Book publishers in India are facing new challenges after the Covid pandemic due to the high cost of raw materials and high inflation rates.
Inflation, driven by higher food and fuel prices, hit an 18-month high of 7.5% in April in India, according to a Reuters poll.
Publishers from all over the country – for English and regional languages - say they have faced severe paper shortages and higher production costs for a few months now. As a result, they are forced to raise the prices of books.
About 80% of books in India are published in Indian languages, according to a 2007 edition by the Federation of Indian Publishers (FIP).
The average Indian spends less than $5 (€4.80) on one book published in an Indian language. But there is a lack of data on the actual number of books published.
Dear data makes it hard to discern publishing trends
The British Council published a report in February titled “The Indian Literature and Publishing Sector” to point out the challenges facing the Indian publishing world.
In the report, the researchers note that a 2007 study conducted by the Federation of Indian Chambers of Commerce and Industry (FICCI) found that half of titles published in India were either in Hindi or English.
The FICCI report also stated that about 90,000 titles are published each year. In the British Council report, the researchers noted “intermittent” tracking of the sector as no study was conducted on a regular basis.
The 2015 Book Market Report by Nielsen India estimated that the Indian book market is worth $3.9 billion (4.7 billion yen) and is growing about 20% each year.
High production costs after the epidemic years
Alind Maheshwari, director of Rajkamal Prakashan Group, a prominent publisher of Hindi-language books, said they were unable to publish as many books as they did before the pandemic.
Paper used to cost around 60 rupees ($0.77) per kilogram, and now it costs 110 rupees per kilogram. “The number has almost doubled,” Maheshwari told DW.
Delhi-based Rajkamal Prakashhan used to publish between 200 and 250 books a year before the pandemic. Now, they only publish 72-100 books a year, including translations of English books.
Maheshwari explained that book distribution channels have been greatly affected since the pandemic has posed a challenge to book distributors or those responsible for providing new books to stores.
Satabdi Mishra, co-founder of Walking BookFairs in the eastern state of Odisha, said book printing is becoming increasingly expensive with “high prices for printing and transportation services”.
Publication of some books has also been suspended due to the pandemic, and “Finally when we started publishing them, the prices have gone up significantly,” Mishra told DW.
A global shortage of freighters and higher freight costs in December last year contributed to some of the higher production costs.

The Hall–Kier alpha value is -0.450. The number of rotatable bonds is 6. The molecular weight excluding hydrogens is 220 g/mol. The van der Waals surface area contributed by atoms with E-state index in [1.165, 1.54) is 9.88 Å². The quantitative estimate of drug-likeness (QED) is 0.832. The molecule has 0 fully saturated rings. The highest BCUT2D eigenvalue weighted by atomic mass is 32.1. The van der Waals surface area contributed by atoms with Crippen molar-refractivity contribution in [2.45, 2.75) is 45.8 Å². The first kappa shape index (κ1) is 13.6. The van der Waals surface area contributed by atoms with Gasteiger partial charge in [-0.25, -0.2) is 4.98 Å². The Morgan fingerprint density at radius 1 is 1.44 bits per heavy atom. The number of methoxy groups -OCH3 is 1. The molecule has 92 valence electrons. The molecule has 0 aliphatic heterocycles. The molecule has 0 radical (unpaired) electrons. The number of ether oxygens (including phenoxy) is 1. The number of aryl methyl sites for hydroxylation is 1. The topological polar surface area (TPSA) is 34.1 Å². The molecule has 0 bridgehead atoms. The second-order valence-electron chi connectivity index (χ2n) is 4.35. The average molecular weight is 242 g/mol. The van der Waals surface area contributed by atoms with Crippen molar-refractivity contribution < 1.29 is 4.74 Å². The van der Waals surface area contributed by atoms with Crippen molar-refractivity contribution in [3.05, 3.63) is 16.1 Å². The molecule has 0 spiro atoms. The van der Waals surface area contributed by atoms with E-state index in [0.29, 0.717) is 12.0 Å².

Industry experts said Indian paper mills have also had to reduce their operations to two to three times a week.
Arpita Das, Yoda Press’s independent publisher of English-language books, said rising book costs have put pressure on the company because it “wants to keep prices low enough for enthusiastic readers to be able to buy the books.”
Readers are in decline
Thomas Abraham, Managing Director of Hachette India, one of the country’s top five publishing houses, said Indians read largely for utilitarian purposes and less for entertainment purposes.
In the UK and US, new titles usually have good results with readers. But in India, “it’s just the opposite,” Abraham told DW. People generally read a lot of old titles like Enid Blyton or Agatha Christie books.
Abraham added, “The country is losing its biblical diversity” — the diversity in the kinds of books people read.
The combination of changing reading habits and increased publishing costs has meant that many publishing houses have had to get rid of so-called demo or mid-list books, which are not given high priority because they only have a set number of readers.
Pandemic brings more e-reading
Nielsen’s book report added that e-readers did not find many buyers in India. However, the pandemic changed the scenario because people started buying more e-books on Amazon, specifically in the early period of the lockdown in 2020.
Major publishers said e-book sales doubled during that time, but there was a caveat.
Hachette’s Abraham explained that while e-book sales doubled, they didn’t contribute much to revenue because they couldn’t make up for the losses they incurred during the first four months of the shutdown in 2020.
“We have seen that e-book booms only happen when there is a huge discount from e-book sellers,” Abraham said.
Others have taken matters into their own hands in a decisive manner.
Walking BookFairs’ Mishra said that her company is selling one of her latest books – a collection of short stories by diverse Indian authors – “only in local and physical libraries across India – to support local libraries – and it’s not available for sale on Amazon or Flipkart”.